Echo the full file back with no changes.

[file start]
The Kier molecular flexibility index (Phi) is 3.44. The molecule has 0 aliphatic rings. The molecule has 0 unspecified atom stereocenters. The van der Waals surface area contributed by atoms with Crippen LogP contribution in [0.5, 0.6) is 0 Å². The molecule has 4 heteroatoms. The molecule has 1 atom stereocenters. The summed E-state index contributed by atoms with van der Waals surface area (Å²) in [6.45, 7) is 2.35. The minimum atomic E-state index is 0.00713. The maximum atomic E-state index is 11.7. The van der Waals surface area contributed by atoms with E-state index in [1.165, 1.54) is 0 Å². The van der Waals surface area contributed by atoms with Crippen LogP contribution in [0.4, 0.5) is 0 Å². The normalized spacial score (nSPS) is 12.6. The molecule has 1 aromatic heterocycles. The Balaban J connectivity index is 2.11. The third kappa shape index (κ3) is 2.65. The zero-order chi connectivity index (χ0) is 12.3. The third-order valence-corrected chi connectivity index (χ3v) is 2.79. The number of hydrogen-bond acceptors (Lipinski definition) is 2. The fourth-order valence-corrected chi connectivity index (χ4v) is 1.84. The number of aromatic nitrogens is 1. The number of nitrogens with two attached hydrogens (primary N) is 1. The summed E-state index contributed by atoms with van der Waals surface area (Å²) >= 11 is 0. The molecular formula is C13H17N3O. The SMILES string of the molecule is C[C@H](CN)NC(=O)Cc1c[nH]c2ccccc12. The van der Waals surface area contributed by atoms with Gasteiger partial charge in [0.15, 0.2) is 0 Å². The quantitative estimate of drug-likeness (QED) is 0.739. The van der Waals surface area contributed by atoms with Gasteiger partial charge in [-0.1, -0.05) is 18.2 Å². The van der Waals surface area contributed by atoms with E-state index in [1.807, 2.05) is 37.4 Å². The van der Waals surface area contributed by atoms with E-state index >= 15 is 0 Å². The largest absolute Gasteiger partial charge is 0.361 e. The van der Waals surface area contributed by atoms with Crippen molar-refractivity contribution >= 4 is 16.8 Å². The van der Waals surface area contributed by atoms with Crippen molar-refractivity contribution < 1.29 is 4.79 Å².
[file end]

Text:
The Kier molecular flexibility index (Phi) is 3.44. The molecule has 0 aliphatic rings. The molecule has 0 unspecified atom stereocenters. The van der Waals surface area contributed by atoms with Crippen LogP contribution in [0.5, 0.6) is 0 Å². The molecule has 4 heteroatoms. The molecule has 1 atom stereocenters. The summed E-state index contributed by atoms with van der Waals surface area (Å²) in [6.45, 7) is 2.35. The minimum atomic E-state index is 0.00713. The maximum atomic E-state index is 11.7. The van der Waals surface area contributed by atoms with E-state index in [1.165, 1.54) is 0 Å². The van der Waals surface area contributed by atoms with Crippen LogP contribution in [0.4, 0.5) is 0 Å². The normalized spacial score (nSPS) is 12.6. The molecule has 1 aromatic heterocycles. The Balaban J connectivity index is 2.11. The third kappa shape index (κ3) is 2.65. The zero-order chi connectivity index (χ0) is 12.3. The third-order valence-corrected chi connectivity index (χ3v) is 2.79. The number of hydrogen-bond acceptors (Lipinski definition) is 2. The fourth-order valence-corrected chi connectivity index (χ4v) is 1.84. The number of aromatic nitrogens is 1. The number of nitrogens with two attached hydrogens (primary N) is 1. The summed E-state index contributed by atoms with van der Waals surface area (Å²) >= 11 is 0. The molecular formula is C13H17N3O. The SMILES string of the molecule is C[C@H](CN)NC(=O)Cc1c[nH]c2ccccc12. The van der Waals surface area contributed by atoms with Gasteiger partial charge in [0.15, 0.2) is 0 Å². The quantitative estimate of drug-likeness (QED) is 0.739. The van der Waals surface area contributed by atoms with Gasteiger partial charge in [-0.1, -0.05) is 18.2 Å². The van der Waals surface area contributed by atoms with E-state index in [1.807, 2.05) is 37.4 Å². The van der Waals surface area contributed by atoms with E-state index >= 15 is 0 Å². The largest absolute Gasteiger partial charge is 0.361 e. The van der Waals surface area contributed by atoms with Crippen molar-refractivity contribution >= 4 is 16.8 Å². The van der Waals surface area contributed by atoms with Crippen molar-refractivity contribution < 1.29 is 4.79 Å².